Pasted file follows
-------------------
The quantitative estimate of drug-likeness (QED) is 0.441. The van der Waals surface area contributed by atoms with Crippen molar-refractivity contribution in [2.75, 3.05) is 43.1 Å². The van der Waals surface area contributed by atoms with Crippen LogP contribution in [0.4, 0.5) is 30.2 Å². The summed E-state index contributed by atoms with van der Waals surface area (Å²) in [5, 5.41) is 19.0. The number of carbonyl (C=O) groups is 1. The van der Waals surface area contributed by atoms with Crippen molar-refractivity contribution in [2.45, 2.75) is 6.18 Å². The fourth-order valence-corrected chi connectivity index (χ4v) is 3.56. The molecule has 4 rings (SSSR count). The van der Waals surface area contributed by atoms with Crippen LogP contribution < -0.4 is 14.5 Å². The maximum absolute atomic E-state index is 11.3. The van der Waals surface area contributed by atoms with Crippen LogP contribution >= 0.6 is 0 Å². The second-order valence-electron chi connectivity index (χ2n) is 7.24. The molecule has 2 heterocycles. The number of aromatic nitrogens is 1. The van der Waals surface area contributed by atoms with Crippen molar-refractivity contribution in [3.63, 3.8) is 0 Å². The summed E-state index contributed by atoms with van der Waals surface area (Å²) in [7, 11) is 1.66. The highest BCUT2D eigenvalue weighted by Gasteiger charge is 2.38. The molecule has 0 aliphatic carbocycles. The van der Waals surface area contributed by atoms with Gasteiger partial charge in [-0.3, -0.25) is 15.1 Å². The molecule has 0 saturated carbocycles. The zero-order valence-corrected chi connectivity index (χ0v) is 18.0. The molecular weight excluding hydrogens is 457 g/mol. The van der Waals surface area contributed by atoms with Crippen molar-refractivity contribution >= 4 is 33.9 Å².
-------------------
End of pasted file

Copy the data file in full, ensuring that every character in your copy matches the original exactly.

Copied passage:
The quantitative estimate of drug-likeness (QED) is 0.441. The van der Waals surface area contributed by atoms with Crippen molar-refractivity contribution in [2.75, 3.05) is 43.1 Å². The van der Waals surface area contributed by atoms with Crippen LogP contribution in [0.4, 0.5) is 30.2 Å². The summed E-state index contributed by atoms with van der Waals surface area (Å²) in [5, 5.41) is 19.0. The number of carbonyl (C=O) groups is 1. The van der Waals surface area contributed by atoms with Crippen molar-refractivity contribution in [2.45, 2.75) is 6.18 Å². The fourth-order valence-corrected chi connectivity index (χ4v) is 3.56. The molecule has 4 rings (SSSR count). The van der Waals surface area contributed by atoms with Crippen LogP contribution < -0.4 is 14.5 Å². The maximum absolute atomic E-state index is 11.3. The van der Waals surface area contributed by atoms with Crippen LogP contribution >= 0.6 is 0 Å². The second-order valence-electron chi connectivity index (χ2n) is 7.24. The molecule has 2 heterocycles. The number of aromatic nitrogens is 1. The van der Waals surface area contributed by atoms with Crippen molar-refractivity contribution in [3.63, 3.8) is 0 Å². The summed E-state index contributed by atoms with van der Waals surface area (Å²) in [7, 11) is 1.66. The highest BCUT2D eigenvalue weighted by Gasteiger charge is 2.38. The molecule has 0 aliphatic carbocycles. The van der Waals surface area contributed by atoms with Gasteiger partial charge in [-0.3, -0.25) is 15.1 Å². The molecule has 0 saturated carbocycles. The zero-order valence-corrected chi connectivity index (χ0v) is 18.0. The molecular weight excluding hydrogens is 457 g/mol. The van der Waals surface area contributed by atoms with Crippen molar-refractivity contribution >= 4 is 33.9 Å².